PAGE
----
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RE: Theos-World re karmic preferences/tendencies manifesting as Theosophy, RC, Bhakti yoga, science, history, etc ...

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  • dalval14@earthlink.net
    Jan 9 2003 Dear Mauri: I think there is a reverse to this observation to be considered. The physical effects of a moment of deep concentration may cause the
    Message 1 of 2 , Jan 9, 2003
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      Jan 9 2003

      Dear Mauri:

      I think there is a reverse to this observation to be considered.

      The physical effects of a moment of deep concentration may cause the
      "blood flow" to slow down as it may not be needed for the time being,
      until the consciousness is redirected (by the Real Individual who uses
      the personality, of which the brain is a most important part) at the
      panorama of "normal" sensations flowing in from the "Gnyan-indriyas"
      or "senses of perception" to the centre where they are mirrored and
      considered by the INNER EGO.

      This is a most important experiment and the results are valuable for

      The materialist sees it one way and the "theosophist" another.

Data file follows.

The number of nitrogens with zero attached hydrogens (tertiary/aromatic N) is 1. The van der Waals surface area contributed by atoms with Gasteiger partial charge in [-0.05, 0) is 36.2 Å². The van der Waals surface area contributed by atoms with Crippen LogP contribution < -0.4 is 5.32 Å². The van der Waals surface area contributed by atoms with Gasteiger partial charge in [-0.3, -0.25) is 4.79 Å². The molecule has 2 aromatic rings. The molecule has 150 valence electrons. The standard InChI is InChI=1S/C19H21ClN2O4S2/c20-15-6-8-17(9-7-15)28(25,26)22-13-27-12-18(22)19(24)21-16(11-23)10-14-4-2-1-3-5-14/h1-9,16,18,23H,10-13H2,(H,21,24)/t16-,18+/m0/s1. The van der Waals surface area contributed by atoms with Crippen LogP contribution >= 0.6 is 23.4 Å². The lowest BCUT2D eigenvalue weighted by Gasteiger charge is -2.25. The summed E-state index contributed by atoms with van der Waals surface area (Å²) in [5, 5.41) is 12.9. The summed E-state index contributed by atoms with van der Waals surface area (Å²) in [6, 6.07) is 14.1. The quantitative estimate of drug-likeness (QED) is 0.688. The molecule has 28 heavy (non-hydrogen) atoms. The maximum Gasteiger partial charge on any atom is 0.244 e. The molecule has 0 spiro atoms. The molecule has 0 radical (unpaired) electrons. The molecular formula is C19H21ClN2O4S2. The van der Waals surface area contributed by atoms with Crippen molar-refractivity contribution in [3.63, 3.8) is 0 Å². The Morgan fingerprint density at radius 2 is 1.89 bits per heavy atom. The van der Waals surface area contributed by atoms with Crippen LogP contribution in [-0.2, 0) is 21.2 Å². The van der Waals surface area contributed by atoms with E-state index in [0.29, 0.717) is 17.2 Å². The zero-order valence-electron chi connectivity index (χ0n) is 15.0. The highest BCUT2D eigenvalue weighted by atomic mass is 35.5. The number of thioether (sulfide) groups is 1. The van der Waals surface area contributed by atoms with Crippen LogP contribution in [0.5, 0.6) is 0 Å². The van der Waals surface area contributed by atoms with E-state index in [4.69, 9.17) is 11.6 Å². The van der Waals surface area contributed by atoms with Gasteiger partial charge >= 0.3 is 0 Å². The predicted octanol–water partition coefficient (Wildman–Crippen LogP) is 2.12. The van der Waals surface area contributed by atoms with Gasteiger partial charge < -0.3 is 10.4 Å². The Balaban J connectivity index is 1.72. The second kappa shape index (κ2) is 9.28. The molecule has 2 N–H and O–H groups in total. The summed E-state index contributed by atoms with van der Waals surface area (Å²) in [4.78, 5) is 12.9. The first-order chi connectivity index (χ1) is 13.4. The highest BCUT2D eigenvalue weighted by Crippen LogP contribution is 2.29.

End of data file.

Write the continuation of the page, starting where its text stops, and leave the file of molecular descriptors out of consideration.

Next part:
However neither observation nor conclusions say exactly what is the
      REAL INDIVIDUAL, nor do they say how any act of volition, or any
      choice is made. The mechanism for this conjunction, which starts on
      the non-physical planes (Spiritual and psychic) and then descends to
      the operative physical mechanism (brain) remains to be identified.

      I think a door needs to be left open for answering that.

      The "7 Principles" of Man and Nature may well be an important hint,
      and not a "blind."

      The main question is : How do non-material things such as thoughts
      and urges influence and make an impact on the physical form.

      Best wishes,


      -----Original Message-----
      From: Mauri [mailto:mhart@...]
      Sent: Thursday, January 09, 2003 6:44 AM
      To: theos-talk@yahoogroups.com
      Cc: Theosophy Study List; kpauljohnson <kpauljohnson@...>
      Subject: Theos-World re karmic preferences/tendencies manifesting as
      Theosophy, RC, Bhakti yoga, science, history, etc ...

      The following excerpt is from an article entitled "Quest for
      the Devine," in the Feb. 2002 issue of the Reader's Digest
      (by Vince Rause, from "Los Angeles Times Magazine"). I
      thought it might help in breaking, instead of making, some
      karma around here, maybe. I'm referring to some recent
      posts that tend to display various biases, preferences,
      karma. But then, of course I'm speculating, again.

      Here's the excerpt:

      <<<Im having lunch with Andrew Newberg, a professor at
      the University of Pennsylvania, at a restaurant in
      suburban Philadelphia. Newberg and I have met to discuss
      his biological theory of religion, which he believes
      provides a neurological basis for the human hunger for
      God. The theory has made the 35-year-old a leading figure
      in the emerging science of neurotheology, which
      explores the links between spirituality and the brain.
      Newberg tells me something I'm not sure I can grasp: The
      fabled "higher reality" described by mystics might, in
      fact, be real.

      "You mean figuratively real?" I say with a troubled squint.